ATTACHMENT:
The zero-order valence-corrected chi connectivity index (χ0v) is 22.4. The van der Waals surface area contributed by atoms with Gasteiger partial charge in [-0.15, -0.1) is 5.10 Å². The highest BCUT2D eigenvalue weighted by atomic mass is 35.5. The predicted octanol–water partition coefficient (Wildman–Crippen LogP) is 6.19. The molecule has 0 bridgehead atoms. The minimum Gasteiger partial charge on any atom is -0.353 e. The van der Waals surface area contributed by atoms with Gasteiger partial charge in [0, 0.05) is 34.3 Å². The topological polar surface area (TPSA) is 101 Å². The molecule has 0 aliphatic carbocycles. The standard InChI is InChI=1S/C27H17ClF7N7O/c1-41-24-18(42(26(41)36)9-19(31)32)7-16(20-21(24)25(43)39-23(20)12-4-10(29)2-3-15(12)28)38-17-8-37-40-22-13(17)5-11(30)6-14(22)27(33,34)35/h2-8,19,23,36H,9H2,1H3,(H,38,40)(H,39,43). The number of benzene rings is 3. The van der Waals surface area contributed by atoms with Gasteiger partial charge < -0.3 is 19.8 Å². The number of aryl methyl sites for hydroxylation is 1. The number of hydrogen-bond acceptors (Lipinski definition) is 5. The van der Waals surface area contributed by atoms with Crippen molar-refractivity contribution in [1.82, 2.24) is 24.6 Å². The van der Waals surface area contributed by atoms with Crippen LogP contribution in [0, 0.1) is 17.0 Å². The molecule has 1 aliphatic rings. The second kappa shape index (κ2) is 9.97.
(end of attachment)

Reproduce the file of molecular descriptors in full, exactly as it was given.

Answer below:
The zero-order valence-corrected chi connectivity index (χ0v) is 22.4. The van der Waals surface area contributed by atoms with Gasteiger partial charge in [-0.15, -0.1) is 5.10 Å². The highest BCUT2D eigenvalue weighted by atomic mass is 35.5. The predicted octanol–water partition coefficient (Wildman–Crippen LogP) is 6.19. The molecule has 0 bridgehead atoms. The minimum Gasteiger partial charge on any atom is -0.353 e. The van der Waals surface area contributed by atoms with Gasteiger partial charge in [0, 0.05) is 34.3 Å². The topological polar surface area (TPSA) is 101 Å². The molecule has 0 aliphatic carbocycles. The standard InChI is InChI=1S/C27H17ClF7N7O/c1-41-24-18(42(26(41)36)9-19(31)32)7-16(20-21(24)25(43)39-23(20)12-4-10(29)2-3-15(12)28)38-17-8-37-40-22-13(17)5-11(30)6-14(22)27(33,34)35/h2-8,19,23,36H,9H2,1H3,(H,38,40)(H,39,43). The number of benzene rings is 3. The van der Waals surface area contributed by atoms with Gasteiger partial charge < -0.3 is 19.8 Å². The number of aryl methyl sites for hydroxylation is 1. The number of hydrogen-bond acceptors (Lipinski definition) is 5. The van der Waals surface area contributed by atoms with Crippen molar-refractivity contribution in [1.82, 2.24) is 24.6 Å². The van der Waals surface area contributed by atoms with Crippen LogP contribution in [0, 0.1) is 17.0 Å². The molecule has 1 aliphatic rings. The second kappa shape index (κ2) is 9.97.